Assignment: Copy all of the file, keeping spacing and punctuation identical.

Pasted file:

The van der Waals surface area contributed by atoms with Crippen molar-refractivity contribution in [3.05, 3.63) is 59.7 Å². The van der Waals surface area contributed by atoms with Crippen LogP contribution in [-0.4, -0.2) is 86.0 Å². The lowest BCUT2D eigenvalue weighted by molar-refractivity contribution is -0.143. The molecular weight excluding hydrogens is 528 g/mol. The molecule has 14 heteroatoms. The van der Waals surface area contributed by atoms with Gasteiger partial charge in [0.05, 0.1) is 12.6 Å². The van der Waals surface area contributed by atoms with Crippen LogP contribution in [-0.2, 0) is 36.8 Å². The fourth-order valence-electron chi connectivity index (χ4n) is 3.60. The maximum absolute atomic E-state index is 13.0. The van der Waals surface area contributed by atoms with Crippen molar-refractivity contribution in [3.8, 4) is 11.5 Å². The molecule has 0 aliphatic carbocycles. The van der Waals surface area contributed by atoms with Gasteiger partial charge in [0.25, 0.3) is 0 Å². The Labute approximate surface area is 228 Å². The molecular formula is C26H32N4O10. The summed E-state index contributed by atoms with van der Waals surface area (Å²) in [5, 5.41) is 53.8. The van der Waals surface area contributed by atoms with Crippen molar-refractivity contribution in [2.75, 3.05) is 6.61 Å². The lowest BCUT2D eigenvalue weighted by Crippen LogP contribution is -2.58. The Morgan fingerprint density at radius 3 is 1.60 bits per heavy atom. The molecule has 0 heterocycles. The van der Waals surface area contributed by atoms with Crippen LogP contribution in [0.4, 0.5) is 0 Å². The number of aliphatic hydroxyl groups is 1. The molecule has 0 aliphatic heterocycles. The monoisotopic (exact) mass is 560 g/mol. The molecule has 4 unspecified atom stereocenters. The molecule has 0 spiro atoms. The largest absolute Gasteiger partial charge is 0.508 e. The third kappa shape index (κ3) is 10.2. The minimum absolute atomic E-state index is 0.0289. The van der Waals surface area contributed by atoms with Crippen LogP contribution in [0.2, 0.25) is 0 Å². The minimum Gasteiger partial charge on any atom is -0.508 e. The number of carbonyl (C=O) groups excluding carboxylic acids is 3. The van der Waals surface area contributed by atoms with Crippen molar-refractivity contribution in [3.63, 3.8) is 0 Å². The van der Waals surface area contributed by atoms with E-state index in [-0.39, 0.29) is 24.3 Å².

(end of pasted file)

The van der Waals surface area contributed by atoms with Crippen molar-refractivity contribution in [3.05, 3.63) is 59.7 Å². The van der Waals surface area contributed by atoms with Crippen LogP contribution in [-0.4, -0.2) is 86.0 Å². The lowest BCUT2D eigenvalue weighted by molar-refractivity contribution is -0.143. The molecular weight excluding hydrogens is 528 g/mol. The molecule has 14 heteroatoms. The van der Waals surface area contributed by atoms with Gasteiger partial charge in [0.05, 0.1) is 12.6 Å². The van der Waals surface area contributed by atoms with Crippen LogP contribution in [-0.2, 0) is 36.8 Å². The fourth-order valence-electron chi connectivity index (χ4n) is 3.60. The maximum absolute atomic E-state index is 13.0. The van der Waals surface area contributed by atoms with Crippen molar-refractivity contribution in [3.8, 4) is 11.5 Å². The molecule has 0 aliphatic carbocycles. The van der Waals surface area contributed by atoms with Gasteiger partial charge in [0.25, 0.3) is 0 Å². The Labute approximate surface area is 228 Å². The molecular formula is C26H32N4O10. The summed E-state index contributed by atoms with van der Waals surface area (Å²) in [5, 5.41) is 53.8. The van der Waals surface area contributed by atoms with Crippen molar-refractivity contribution in [2.75, 3.05) is 6.61 Å². The lowest BCUT2D eigenvalue weighted by Crippen LogP contribution is -2.58. The Morgan fingerprint density at radius 3 is 1.60 bits per heavy atom. The molecule has 0 heterocycles. The van der Waals surface area contributed by atoms with Crippen LogP contribution in [0.4, 0.5) is 0 Å². The number of aliphatic hydroxyl groups is 1. The molecule has 0 aliphatic heterocycles. The monoisotopic (exact) mass is 560 g/mol. The molecule has 4 unspecified atom stereocenters. The molecule has 0 spiro atoms. The largest absolute Gasteiger partial charge is 0.508 e. The third kappa shape index (κ3) is 10.2. The minimum absolute atomic E-state index is 0.0289. The van der Waals surface area contributed by atoms with Crippen LogP contribution in [0.2, 0.25) is 0 Å². The minimum Gasteiger partial charge on any atom is -0.508 e. The number of carbonyl (C=O) groups excluding carboxylic acids is 3. The van der Waals surface area contributed by atoms with Crippen molar-refractivity contribution in [3.63, 3.8) is 0 Å². The van der Waals surface area contributed by atoms with E-state index in [-0.39, 0.29) is 24.3 Å².